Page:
One of these forces that the water has on the boat is drag. The boat must push through the water moving the water in front of it out of its way. "As the boat picks up speed, she creates waves, and these rather than the surface friction becomes the major part of the drag at higher speeds." (pg.7, Brewer) Sailing ships hull heel, an "athwartship inclination of the vessel" (pg. 208, Brewer),when they are moving faster, which increases drag on the ship. Most of the time the ship is also tipped slightly to the side instead of completely perpendicular to the water. This is due to the angle at which the boat is sailed into the wind ane the force the wind has on the ship. This difference in angle from the vertical also causes more drag on the ship.



Water has the another effect of determining the maximum speed of a ship. "When a boat which does not plane moves, it creates two waves which become further apart the faster the boat moves. At a certain speed, the distance between the wavecrests is close to the waterline length of the boat and the two crests are situated near the ends of the waterline shape of the boat." (pg. 327, Bond)

Now that you now how the boat stays afloat and is propelled through the water you need to be able to maneuver it. Vectors are used in manuevering a sailing ship. Vectors are described by both a magnitude and a direction. In the case of a ship, it is the speed of the ship and the direction the ship is going.

Sailing directly into the wind is difficult if not impossible. The wind is needed to propel the ship forward but a wind directly on the front of the ship will not be caught by the sail. The most efficient angle at which to be sailing into the wind is a 45 degree angle. At times, your destination will be in the same direction that the wind is coming from. To handle this, you will need to tack. Tacking is sailing back and forth at an angle to your destination, instead of taking the direct route to that destination.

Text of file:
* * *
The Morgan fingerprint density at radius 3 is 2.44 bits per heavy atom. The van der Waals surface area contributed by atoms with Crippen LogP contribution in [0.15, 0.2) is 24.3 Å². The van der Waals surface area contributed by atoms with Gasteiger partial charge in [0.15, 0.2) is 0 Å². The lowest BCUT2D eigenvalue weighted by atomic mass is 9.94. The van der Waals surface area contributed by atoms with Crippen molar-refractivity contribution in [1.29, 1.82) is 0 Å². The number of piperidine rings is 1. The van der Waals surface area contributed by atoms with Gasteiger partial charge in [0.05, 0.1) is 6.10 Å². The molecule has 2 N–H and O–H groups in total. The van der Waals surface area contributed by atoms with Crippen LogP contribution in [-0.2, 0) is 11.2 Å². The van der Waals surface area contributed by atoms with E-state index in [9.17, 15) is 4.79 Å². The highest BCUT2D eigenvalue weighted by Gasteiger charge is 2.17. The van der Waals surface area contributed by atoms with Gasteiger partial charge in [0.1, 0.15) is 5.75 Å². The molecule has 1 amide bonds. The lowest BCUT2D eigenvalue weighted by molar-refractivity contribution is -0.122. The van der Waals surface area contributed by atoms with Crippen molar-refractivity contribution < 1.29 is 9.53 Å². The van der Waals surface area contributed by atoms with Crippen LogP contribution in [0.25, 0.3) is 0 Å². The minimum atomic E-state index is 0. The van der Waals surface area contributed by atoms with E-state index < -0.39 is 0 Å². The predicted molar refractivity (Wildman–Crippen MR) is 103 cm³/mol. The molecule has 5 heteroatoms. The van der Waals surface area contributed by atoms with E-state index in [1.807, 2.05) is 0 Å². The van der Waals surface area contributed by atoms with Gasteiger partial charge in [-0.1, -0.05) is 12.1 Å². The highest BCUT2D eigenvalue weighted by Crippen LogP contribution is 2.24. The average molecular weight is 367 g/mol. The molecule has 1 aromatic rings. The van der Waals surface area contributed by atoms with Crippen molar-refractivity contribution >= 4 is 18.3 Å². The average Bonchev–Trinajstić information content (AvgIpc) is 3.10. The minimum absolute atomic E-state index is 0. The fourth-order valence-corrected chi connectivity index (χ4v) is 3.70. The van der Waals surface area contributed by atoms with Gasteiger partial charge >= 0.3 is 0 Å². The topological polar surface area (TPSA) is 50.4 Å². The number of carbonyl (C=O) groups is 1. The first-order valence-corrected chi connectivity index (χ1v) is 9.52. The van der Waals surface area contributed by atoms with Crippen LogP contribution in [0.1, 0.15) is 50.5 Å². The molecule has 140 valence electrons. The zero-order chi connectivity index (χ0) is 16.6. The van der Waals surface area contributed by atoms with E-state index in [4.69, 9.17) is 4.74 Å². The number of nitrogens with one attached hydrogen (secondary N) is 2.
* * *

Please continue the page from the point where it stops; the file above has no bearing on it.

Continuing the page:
Bibliography



Bond, Bob, The Handbook of Sailing: A complete Guide to

All Sailing Techniques and Procedures For the Beginner And the

Experienced Sailor, 1995, Alfred A. Knopf, New York



Brewer, Ted, Ted Brewer Explains Sailboat Design, 1985,

International Marine Publishing Co., Camden, Maine



Dellenbaugh, David and Brad Dellenbaugh, Small Boat

Sailing: A Complete Guide, 1990, Sports Illustrated, New York



Dent, Nicholas, How To Sail: a practical course in boat

handling, 1978, Orbis Publishing Limited, London



National Oceanigraphic and Atmospheric Administration,

www.noaa.gov , March 24, 2005, National Oceanigraphic and

Atmospherical Administration, U.S. Department of Commerce



Serway, Raymond A. and John W. Jewett, Jr. , Physics for

Scientists and Engineers , 2004, Thomson Brooks/Cole, Belmont, CA



Werner, Doug, Sailor's Start-Up: A Beginner's Guide to

Sailing, 1994, Tracks Publishing, San Diego, CA